Is there a funny story I can share about my experiences judging the Terrier breeds? I will leave you with a true, but funny, story. I was judging Wire Fox Terriers at the Canfield dog show, when this gentleman came into my ring and set up his dog. As I went to go over his dog, he apologized for the coat. I told him not to worry because I care more about what is under the coat. I then sent him down and back… that’s when I noticed that the coat he was wearing was ripped in the back. I’d assumed he was talking about his dog, but I guess he has a good story to tell as well. I still laugh when I think back at that. Congratulations to all the Montgomery winners! You are all winners just for competing! DR. VANDRA L. HUBER

I am an AKC Platinum Breeder of Merit of Scottish Terriers. My husband, Michael Krolewski, and I have bred more than 150 AKC champions under the McVan ® prefix. Scottish Terriers owned and/or bred by myself have gone Best in Show at four of the most prestigious dog shows in world; Westminster, Crufts, Euro Asia Dog Show in Russia, and the Benelux World Dog Show. I have also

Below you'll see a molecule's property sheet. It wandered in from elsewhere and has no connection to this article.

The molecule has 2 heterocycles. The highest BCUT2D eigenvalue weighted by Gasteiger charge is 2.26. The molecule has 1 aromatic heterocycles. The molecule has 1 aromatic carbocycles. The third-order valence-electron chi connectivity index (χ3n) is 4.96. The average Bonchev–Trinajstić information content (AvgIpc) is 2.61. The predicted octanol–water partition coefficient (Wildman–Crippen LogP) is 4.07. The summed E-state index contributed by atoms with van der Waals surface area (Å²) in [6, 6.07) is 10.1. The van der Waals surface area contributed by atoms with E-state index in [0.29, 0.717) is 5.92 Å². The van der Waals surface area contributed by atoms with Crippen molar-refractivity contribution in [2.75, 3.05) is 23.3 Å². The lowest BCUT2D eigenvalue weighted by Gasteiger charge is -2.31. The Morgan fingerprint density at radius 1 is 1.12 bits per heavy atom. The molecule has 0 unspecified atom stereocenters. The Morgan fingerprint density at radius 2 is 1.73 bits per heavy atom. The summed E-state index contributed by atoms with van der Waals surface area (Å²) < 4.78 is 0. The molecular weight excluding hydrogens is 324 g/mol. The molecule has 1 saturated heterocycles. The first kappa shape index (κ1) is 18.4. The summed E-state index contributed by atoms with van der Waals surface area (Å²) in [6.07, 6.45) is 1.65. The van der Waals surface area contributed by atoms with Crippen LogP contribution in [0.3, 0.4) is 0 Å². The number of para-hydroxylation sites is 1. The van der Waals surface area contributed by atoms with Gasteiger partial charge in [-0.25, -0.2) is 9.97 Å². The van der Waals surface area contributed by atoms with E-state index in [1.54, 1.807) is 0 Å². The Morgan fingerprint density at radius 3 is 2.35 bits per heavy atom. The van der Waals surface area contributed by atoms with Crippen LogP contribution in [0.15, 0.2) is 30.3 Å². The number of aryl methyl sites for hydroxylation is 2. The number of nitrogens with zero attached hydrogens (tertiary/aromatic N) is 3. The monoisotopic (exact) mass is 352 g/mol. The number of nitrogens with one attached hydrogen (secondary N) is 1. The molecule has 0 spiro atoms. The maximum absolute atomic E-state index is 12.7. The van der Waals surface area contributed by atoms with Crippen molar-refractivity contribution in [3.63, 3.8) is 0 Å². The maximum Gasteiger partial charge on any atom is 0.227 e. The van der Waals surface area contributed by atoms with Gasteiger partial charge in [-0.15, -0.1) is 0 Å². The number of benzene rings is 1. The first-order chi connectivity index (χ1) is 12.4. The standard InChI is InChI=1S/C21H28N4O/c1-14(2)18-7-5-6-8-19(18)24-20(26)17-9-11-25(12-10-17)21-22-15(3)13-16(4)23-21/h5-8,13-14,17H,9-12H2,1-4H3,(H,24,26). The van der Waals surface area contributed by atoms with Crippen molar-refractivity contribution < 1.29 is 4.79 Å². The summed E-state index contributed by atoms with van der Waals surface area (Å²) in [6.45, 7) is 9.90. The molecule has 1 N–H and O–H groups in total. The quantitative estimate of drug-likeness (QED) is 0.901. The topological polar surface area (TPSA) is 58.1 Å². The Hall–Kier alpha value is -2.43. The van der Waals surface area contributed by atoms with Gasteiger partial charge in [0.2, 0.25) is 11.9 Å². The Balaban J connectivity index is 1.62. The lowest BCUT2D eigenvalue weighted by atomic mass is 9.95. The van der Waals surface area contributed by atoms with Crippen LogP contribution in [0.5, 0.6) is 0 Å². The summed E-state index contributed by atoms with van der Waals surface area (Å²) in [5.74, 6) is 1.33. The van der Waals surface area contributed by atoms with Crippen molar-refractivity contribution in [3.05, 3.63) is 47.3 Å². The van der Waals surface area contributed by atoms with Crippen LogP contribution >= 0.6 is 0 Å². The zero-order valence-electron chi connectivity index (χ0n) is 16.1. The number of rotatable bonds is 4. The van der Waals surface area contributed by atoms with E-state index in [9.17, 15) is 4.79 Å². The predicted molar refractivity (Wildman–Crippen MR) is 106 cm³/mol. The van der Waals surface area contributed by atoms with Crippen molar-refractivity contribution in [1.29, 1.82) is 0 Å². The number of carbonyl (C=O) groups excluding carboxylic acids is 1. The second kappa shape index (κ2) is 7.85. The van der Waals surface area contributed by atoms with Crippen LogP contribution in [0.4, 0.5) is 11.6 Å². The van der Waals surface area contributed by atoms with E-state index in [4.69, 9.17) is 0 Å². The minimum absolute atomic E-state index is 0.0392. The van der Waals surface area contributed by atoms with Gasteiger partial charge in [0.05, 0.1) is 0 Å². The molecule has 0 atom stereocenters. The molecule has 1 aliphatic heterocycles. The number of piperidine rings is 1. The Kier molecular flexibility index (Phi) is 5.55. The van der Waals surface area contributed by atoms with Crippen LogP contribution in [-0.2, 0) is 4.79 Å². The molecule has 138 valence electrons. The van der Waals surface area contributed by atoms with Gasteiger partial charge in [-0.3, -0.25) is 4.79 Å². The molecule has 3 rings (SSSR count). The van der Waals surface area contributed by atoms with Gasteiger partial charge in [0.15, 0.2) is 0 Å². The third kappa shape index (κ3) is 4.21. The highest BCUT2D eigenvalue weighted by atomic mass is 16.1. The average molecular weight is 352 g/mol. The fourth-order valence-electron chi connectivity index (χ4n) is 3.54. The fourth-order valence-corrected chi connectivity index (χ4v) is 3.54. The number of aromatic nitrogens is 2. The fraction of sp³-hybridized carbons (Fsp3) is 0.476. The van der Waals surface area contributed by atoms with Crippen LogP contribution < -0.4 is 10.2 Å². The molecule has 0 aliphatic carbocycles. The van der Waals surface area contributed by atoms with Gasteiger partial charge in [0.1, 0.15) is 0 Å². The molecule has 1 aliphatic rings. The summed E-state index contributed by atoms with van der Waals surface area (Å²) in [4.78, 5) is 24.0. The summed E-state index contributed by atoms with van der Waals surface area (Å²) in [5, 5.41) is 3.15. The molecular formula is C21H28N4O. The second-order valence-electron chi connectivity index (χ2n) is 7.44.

owned other breeds such as Border Terriers, Miniature Schnauzers, Russell Terrier, Bearded Collie, and Affenpinschers. I am licensed by the American Kennel Club to judge all Terriers and Toys, Poo- dles, and numerous Herding breeds. Internationally, I have judged in Australia, Canada, China, Denmark, Finland, Germany, Japan, Latvia, New Zealand, Norway, Russia, South Korea, Sweden, and Thailand. I am active in the Olympic Kennel Club, the Washington State Scottish Terrier Club, and the Scottish Terrier Club of Amer- ica (STCA). I am a frequent speaker on Scottish Terrier history and conformation, and have presented seminars to judging and/ or exhibitor groups on the topics of conformation decision-making and judging biases. Where do I live? How many years in dogs? How many as a judge? My husband and I live in Woodinville, Washington, just outside of Seattle. I’ve been in dogs since 1982. I started judging in 1997 under the 1 for 1, 2 for 2 system. Do I have any hobbies or interests apart from purebred dogs? I collect vintage jewelry (Bakelite and Galalith) that, of course, fea- ture a Scottish Terriers motif. I have more than 200 pieces of unique vintage (1920-current) pieces. I am a published writer and poet on a variety of subjects. Since retirement as a business professor, I’m becoming more interested in birdwatching and gardening. Can I talk about my introduction to Terriers? I grew up with cats, but wanted a dog from the time I was eight years old. (My mom only liked cats.) I got my first Scottie as a gift to myself when I graduated college and was no longer living at home. Have I bred any influential Terriers? Have I shown any notable winners? My first notable winner was Ch. Gaelforce Postscript who went BIS at the Westminster dog show in 1995. She holds the record for winning the most National Specialties. “Peggy Sue” was shown by Maripi Woolridge, but I put her first BIS on her in Canada. Other notable winners include: Am. Russian, English Ch. McVan’s To RussiaWith Love, aka “Knopa.” She went BIS at Crufts, the world’s largest dog show, and is a National breed winner. Knopa was shown by Rebecca Cross; and BIS BISS GCHG McVan’s Big Bopper at Beameups. “Bopper” is a three-time National Specialty BIS, Breed and Group Winner at Crufts, and BIS winner at the World Benelux Dog Show. Bopper is shown by Rebecca Cross. Regarding influential Terriers, I would say that BIS and BISS Am. Can. Ch. McVan’s Stamp of Approval, who is the son of Peggy